In an incredible stroke of luck, I landed my dream job right out of college: teaching preschool at Bing Nursery School, the renowned Laboratory Preschool for the Psychology Department at Stanford University.
Our work at Bing was embedded in the new field of developmental psychology, led by pioneers like Stanford’s Eleanor Maccoby and Albert Bandura. These forward-thinking psychologists studied young children as complex beings, capable of creative problem solving. Walter Mischel, PhD, developer of the famed marshmallow test, conducted his research at Bing in the late 1960s and early 1970s.
In a play-based setting, we early childhood educators emphasized development of the whole child, a multi-dimensional way of looking at a child’s mental, physical, social, and emotional development. Now we call it individualized curriculum, but I could identify a child just by a sock on the ground.
The Bing kids rolled down grassy green hills designed by a famous landscape architect, swung in wisteria-twined groves, and built elaborate structures in large sand areas with running water. It may have been child’s play, but the underlying educational tenets were profoundly serious.
In early childhood, much of a child’s work is about self-discovery. According to the famed Swiss child psychologist Jean Piaget, “Play is the work of childhood.” That is, a young child’s primary developmental task is to discover a sense of self through exploration or play.
But why do we assume that exploration of self somehow stops in early childhood? In many ways, a four-year-old is not so different from a 14-year-old. When do we stop giving kids permission to explore?
At Bing, we used to tell parents that taking risks is similar to the number of pebbles a child holds in his or her hand. If a child holds a handful of pebbles, she is more likely to “spend” her pebbles — to make a new friend, approach an adult for help, or try woodworking tools for the first time. She is free to use a few precious pebbles, knowing that she holds more in her hand.
On the other hand, if a child holds just one pebble in his hand, he is much more likely to protect that pebble, to close his hand, to shy away from taking risks. Unable to spend his single pebble, he will be less likely to join a new playgroup, raise his hand at big group time, or build a more complex block structure.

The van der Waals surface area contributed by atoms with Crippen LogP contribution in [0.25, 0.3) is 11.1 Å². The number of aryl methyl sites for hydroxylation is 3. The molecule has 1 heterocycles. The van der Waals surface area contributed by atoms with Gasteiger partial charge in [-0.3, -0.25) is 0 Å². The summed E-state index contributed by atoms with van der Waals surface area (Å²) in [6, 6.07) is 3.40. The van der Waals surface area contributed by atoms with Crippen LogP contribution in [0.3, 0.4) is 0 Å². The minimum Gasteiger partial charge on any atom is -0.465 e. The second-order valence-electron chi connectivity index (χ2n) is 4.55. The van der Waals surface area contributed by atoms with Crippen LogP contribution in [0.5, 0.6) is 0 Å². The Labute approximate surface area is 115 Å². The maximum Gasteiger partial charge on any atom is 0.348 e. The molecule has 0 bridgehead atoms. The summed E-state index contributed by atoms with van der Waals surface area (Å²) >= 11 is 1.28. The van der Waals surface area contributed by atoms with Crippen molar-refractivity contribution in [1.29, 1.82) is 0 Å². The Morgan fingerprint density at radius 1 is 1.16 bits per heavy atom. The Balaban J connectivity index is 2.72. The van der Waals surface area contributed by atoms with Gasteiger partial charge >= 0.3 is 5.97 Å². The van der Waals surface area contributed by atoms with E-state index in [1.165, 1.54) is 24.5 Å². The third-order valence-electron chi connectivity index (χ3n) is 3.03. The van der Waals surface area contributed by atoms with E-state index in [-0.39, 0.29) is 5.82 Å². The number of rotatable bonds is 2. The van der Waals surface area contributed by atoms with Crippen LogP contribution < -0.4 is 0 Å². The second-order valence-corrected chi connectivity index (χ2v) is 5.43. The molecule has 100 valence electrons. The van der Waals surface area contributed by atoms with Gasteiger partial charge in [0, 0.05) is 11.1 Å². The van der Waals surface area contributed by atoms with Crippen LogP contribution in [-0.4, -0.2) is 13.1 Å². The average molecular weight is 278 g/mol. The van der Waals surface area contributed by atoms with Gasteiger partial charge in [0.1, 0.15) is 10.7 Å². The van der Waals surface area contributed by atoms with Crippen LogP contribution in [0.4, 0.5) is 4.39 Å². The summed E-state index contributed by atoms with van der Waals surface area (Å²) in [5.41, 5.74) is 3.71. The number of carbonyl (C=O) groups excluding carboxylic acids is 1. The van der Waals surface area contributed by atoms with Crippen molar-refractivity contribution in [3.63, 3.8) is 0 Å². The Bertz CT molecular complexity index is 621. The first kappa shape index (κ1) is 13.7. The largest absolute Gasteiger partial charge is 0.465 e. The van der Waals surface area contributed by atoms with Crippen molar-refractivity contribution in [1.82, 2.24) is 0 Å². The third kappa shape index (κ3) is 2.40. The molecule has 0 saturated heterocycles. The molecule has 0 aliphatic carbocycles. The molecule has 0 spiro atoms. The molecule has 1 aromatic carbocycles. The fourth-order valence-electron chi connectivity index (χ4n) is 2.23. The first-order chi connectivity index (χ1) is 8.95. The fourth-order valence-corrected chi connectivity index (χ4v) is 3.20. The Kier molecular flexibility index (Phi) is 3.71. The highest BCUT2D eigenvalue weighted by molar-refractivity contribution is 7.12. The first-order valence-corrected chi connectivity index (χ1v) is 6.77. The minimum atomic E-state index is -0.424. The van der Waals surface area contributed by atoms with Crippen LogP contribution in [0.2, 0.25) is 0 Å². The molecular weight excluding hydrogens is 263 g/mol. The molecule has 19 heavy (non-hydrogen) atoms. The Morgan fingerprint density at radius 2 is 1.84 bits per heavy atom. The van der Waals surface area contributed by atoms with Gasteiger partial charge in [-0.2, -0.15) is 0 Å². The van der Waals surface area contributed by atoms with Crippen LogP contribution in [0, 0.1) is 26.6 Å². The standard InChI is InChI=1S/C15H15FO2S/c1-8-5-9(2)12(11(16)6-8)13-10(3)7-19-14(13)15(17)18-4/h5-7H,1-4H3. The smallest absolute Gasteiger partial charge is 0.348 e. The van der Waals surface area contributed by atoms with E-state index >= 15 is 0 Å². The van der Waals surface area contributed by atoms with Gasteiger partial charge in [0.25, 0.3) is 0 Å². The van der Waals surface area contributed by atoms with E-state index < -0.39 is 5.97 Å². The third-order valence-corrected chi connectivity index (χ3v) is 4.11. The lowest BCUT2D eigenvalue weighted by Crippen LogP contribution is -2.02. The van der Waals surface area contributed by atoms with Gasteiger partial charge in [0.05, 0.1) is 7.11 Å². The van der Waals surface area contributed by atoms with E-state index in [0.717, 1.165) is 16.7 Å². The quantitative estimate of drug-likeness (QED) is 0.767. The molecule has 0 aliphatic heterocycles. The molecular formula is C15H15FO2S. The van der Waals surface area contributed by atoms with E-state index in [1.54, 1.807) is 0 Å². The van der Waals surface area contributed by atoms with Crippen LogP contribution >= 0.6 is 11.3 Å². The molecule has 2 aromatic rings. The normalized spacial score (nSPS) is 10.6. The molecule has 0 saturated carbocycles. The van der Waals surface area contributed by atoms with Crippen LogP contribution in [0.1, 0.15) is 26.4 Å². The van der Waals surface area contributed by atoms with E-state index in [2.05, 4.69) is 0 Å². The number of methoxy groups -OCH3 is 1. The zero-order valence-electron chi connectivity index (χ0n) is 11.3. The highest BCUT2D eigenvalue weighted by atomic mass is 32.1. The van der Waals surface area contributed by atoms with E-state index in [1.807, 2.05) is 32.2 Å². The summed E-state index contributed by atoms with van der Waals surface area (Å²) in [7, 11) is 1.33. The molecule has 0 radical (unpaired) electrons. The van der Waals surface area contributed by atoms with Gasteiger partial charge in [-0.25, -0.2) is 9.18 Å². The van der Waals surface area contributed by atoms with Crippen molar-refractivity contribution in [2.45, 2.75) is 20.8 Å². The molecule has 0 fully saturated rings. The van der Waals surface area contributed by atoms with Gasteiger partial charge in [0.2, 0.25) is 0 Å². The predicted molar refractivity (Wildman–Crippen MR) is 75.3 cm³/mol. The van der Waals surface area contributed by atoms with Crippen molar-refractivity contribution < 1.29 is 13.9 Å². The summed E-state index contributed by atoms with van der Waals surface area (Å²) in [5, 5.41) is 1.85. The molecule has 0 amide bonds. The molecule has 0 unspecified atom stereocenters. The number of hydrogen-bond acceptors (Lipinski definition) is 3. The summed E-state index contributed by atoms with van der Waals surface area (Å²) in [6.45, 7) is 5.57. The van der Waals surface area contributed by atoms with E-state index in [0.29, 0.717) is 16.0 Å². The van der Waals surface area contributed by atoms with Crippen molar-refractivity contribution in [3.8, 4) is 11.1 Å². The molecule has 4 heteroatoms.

Today, many of our adolescents feel that they must approach life holding just one pebble in their hands.
Many are anxious, having internalized our culture’s limited notion of success perpetuated by peers, parents, and the community. They’re afraid to take risks, to try something new, to get a bad grade in life.
Their lives are circumscribed by what Rich Karlgaard, author of Late Bloomers: The Power of Patience in a World Obsessed with Early Achievement, calls “the conveyor belt to success.” This conveyor belts moves students along “a narrow path of success and starves them of opportunities for self-discovery.”
In our culture today, or so the prevailing attitude goes, it’s better to get on the conveyor belt early…and stay there. No room for the late bloomers, the dreamers, the drifters, the kids who love books but eschew extra-curricular activities, the artistic types who prefer clay over calculus.
Challenge Success, a nonprofit affiliated with Stanford’s Graduate School of Education, advocates for a broad definition of success, because, “After all, success is measured over the course of a lifetime, not at the end of a semester.”
For too many of our teens and young adults, this narrow definition of success — defined by grades, test scores, college admission, etc. — is limiting and soul-crushing.
How can a student talented in fine arts find her path when she is consuming a STEM diet of science, math, and technology? How can a budding creative writer discover his gift when he hears that medicine, law, or investment banking is the only ticket to success?
For my own daughter, locked into the high-level track at her Silicon Valley public high school, that meant only three electives over the course of her high school career. Starved for expression of her creativity (a life-long passion), she stuck it out through four years of French and AP Calculus but lived for the relief of Ceramics.
Art classes saved her, she tells me now, 10 years beyond her high school experience. Having an artistic practice allowed her to center herself in the morning (when Ceramics was first period), or de-stress at the end of the day (when Ceramics was last period). A sympathetic art teacher would let her stay late and even occasionally (don’t tell) skip part of her next block period.
In Silicon Valley, the pervasive mantra fail fast puts even more pressure on teens to determine the direction of their lives…and to do it quickly! In truth, no 18-year-old is equipped (nor should they be) to portend their future, to know in high school what major, passion, or career they should pursue.
We don’t rush a baby learning to roll over, or a toddler learning to stand. Why do we forget that every child and adolescent develops according to his or her own timetable?
Even the Magic 8 Ball offers up advice such as, “Reply hazy, try again,” “Cannot predict now” and “Ask again later.” Or my favorite, “Better not tell you now.” There were years when I ran my life based on the morning’s advice from the magic ball.
So, parents, be sure that your child always has a handful of pebbles. They need to be able to take risks, explore their options, learn who they are, mess up and try again. Practice makes perfect, and “fail fast” should never apply to children.
Let your kids step off the conveyor belt, if need be…another one will come along soon.
This article was first published on Medium.
Charlene Margot is the Founder and CEO of The Parent Venture and a current Board Member and former Board Chair of Challenge Success. She is a Palo Alto native, mom of two young adults, and a lifelong advocate of kids, schools, and families.